The time has come, the Walrus said, to talk of many things.
Setting off to the MCG on Saturday, I open up a tiny, well cordoned off, neglected and private part of my brain that conceals a dark and awful history.
Like a room that must not be entered in a horror story, or a part of your past consigned to the basement of your recollections, I harbour a secret that on Saturday creeps to the surface.
The time has come.
I feel the need to share what my family know of me, and eventually accepted, but I have seldom shared (without the addition of amber fluid late at night) to those around me.
The all-embracing, non-judgemental, slow to anger, quick to forgive and generally understanding Almanac clan will, I am sure, not turn me away when I come clean about my dark secret.
I once barracked for the Blues.
There. I said it, it’s out there. Let the cleansing begin,
I grew up in a staunch Carlton family, on my father’s side. My mother’s family, whilst not as passionate about football, were South Melbourne through and through, and when my dad met my mum’s family in the early 60’s, the 1948 Grand Final still loomed large in their acceptance of, football allegiance aside, a perfectly respectable lad.
When my father was a teenager, and his parents bought the Dromana Hotel, he boarded during the week with his aunt and uncle in Carlton. They later had a cat called Jezza and she would be one of those mad and wonderful women at Princes Park known for belting opposing supporters on their heads with her brolly.
I had a Carlton jumper and first went to game at Princess Park.
Then, in 1973, when I was 6, the Tigers beat the Blues in the Grand Final. So I swapped. We doubled up in 1974 and by 75, I was bolted onto the yellow and black.
Why I was allowed to change clubs I never explored. My father was interested in football, but not with a passion that would lead him to try to bring me back into the Navy Blue fold, or threaten me with alternative accommodation should I stay with the dreaded Tigers.
Since then, I have been with Richmond, feeling rewarded for my switch up until 1982 and questioning it occasionally ever since.
It was probably this that led me to allow my son to pick his team, which resulted in him swearing to stick by me with the Tigers when 4 and then settling on the Hawks when about 6. He’s 13 now, has seen a flag and I still let him live with us, which I have always felt was a sign of my growing maturity in these matters.
I am very confident heading into this game, almost skiting to my son’s Blues supporting mate we give a lift to on Saturday morning on the way to school house athletics at Burwood. By day’s end the bluebird of happiness has crapped on my washing, and it all hasn’t ended nearly as well as I had planned it to.
I am at the game with two best mates, Julian and AJ. Julesa mirrors the Tigers. He’s had his ups and downs for a while, hasn’t ended seasons as he’d like despite early promise, but is now heading towards the 8 and winning many more than he’s losing. There’s a massive upside to both Julian and the Tigers, and both have an enormous amount of love and support coming their way.
AJ, despite being a Dees man through and through, is very much like Carlton. Unfailingly positive, even over confident sometimes, he sees potential in so many things and I envy his permanent good cheer and ability to always be up and about.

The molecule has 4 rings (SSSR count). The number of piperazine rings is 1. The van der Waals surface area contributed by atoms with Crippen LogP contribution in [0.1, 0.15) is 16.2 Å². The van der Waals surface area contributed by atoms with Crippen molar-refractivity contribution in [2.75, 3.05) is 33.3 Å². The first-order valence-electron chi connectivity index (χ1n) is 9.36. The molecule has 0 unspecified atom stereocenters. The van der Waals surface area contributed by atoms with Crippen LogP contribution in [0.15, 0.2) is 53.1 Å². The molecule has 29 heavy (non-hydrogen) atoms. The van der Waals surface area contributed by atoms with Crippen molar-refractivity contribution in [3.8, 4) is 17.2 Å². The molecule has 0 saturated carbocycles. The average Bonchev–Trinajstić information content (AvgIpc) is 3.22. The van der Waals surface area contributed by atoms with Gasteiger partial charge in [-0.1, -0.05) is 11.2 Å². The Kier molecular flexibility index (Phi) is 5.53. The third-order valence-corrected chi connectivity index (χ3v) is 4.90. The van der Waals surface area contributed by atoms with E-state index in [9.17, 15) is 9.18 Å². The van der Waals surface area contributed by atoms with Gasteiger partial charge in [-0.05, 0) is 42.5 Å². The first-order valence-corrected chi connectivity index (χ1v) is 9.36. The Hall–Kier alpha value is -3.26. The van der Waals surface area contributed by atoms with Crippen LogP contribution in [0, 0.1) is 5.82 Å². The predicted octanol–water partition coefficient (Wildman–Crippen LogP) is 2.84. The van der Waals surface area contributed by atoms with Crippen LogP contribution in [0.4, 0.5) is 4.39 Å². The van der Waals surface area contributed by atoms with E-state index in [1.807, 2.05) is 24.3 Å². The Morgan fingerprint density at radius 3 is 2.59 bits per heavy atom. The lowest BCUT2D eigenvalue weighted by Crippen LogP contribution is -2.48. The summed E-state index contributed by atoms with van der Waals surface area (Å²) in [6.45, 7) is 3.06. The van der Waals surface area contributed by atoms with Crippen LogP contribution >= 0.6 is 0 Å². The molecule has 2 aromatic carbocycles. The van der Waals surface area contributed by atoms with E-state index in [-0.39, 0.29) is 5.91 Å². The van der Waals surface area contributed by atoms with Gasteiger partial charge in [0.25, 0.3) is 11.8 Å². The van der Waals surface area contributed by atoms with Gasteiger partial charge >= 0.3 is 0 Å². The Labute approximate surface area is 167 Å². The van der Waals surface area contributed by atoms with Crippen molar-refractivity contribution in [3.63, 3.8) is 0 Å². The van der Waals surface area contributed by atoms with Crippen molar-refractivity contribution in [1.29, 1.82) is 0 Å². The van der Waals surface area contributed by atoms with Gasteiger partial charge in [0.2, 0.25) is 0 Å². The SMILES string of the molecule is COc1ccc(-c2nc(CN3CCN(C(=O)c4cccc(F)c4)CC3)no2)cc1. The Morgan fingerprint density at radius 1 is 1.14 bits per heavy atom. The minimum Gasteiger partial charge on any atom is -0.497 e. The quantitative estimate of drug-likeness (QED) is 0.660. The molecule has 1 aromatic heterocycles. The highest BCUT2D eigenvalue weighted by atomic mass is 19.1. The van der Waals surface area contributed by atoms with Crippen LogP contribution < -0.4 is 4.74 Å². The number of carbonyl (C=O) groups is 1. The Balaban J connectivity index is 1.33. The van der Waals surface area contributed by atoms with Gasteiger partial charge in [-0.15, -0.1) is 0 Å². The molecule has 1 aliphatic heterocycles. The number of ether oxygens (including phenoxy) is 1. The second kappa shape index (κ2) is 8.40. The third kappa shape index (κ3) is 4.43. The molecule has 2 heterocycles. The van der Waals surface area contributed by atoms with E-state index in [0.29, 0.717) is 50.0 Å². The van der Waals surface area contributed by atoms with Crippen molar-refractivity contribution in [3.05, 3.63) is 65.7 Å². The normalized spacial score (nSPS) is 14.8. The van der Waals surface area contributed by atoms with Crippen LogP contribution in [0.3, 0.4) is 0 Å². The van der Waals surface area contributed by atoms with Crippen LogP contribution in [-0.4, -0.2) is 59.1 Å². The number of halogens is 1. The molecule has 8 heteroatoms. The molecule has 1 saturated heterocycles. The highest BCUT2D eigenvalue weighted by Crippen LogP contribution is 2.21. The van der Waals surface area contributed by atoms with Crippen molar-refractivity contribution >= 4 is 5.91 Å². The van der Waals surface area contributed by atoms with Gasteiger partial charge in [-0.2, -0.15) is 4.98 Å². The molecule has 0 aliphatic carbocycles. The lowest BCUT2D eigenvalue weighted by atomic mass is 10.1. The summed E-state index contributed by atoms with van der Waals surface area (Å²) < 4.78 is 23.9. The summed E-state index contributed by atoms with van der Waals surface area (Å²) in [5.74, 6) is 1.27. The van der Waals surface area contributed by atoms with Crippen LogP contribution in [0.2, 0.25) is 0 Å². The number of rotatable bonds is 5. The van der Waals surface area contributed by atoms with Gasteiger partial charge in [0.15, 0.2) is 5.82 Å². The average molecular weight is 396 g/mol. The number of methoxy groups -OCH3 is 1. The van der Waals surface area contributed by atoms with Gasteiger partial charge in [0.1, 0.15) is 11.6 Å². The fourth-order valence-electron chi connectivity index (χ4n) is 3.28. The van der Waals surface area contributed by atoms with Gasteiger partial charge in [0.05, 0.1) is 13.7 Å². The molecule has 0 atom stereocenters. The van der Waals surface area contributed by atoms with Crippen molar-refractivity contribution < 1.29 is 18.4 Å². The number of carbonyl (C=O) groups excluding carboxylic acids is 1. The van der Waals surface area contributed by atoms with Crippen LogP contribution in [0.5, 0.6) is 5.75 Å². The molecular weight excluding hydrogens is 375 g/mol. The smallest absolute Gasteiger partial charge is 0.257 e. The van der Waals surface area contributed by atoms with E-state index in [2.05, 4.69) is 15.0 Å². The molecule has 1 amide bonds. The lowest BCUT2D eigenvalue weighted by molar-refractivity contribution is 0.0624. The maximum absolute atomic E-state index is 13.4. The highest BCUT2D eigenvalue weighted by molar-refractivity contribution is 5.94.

We start like millionaires, Bootsma on Jack a weird mismatch and with Houli, Grigg and Morris giving drive from half back, we kick 8 in a glorious first quarter, with Jackson picking up possessions everywhere.
In the second, Robinson switches his focus from grabbing Martin to grabbing the football and his presence is ferocious. With McLean and Scotland crumbing everything and Gibbs on the forward line for a change showing why he was valued in the draft so highly, a 5 goal lead turns to just 5 points.
At half time, AJ and Julesa go out for a kick while I make notes and see the most astounding Mohawk I have ever seen, on an Auskick kid in the grid game.
The car parks are shut, so there’s plenty of room for kick to kick outside, which is great to see. AJ’s return reminds me that the Dees could do with Pettard and Mclean back in their side.
The third quarter approaches to the sounds of Frankie goes to Hollywood. Apparently Two Tribes are going to war, and sex and horror are the new gods, which means the day won’t be a total waste.
Essendon’s issues and potential to fall out of the finals, coupled with progress scores from Port’s match, clearly give the Blues hope, although Robinson shows a short attention span when it comes to maturity and a 50 for a hit on Jackson puts us in front through Vickery. Casboult takes 2 big pack marks and we are behind at the last change.
In the last, our entry into the forward line is poor. We hit the post a few times and when Tuck misses late it’s over.
Vickery has played well, but Deledio apart, there are not many four quarter contributors. Warnock impresses in the ruck for the Blues, who even if they miss the finals, would love to finish the season beating us and the Dons next week.
I leave with a strange feeling, of comfort that we’ll be in the finals but concerned that efforts like this will make it a short stay. How we beat the Hawks in the rain seems a mystery.
The irony is that my favourite player when I was a kid was Malthouse, and I wore his 7 on my back when I got my Richmond jumper. I seem to recall I got the number as it was my favourite number, and then checked who wore it at the Tigers and followed him. At any rate, I admired his play and endeavour, and I think my willingness to be a back pocket when I played footy and a full back (still) playing hockey was part of an early admiration for defence over flashy forwards.
The Tigers will play in September, the Blues who knows. I have confronted my switch in allegiance and am OK with it.
The time has come Tigers.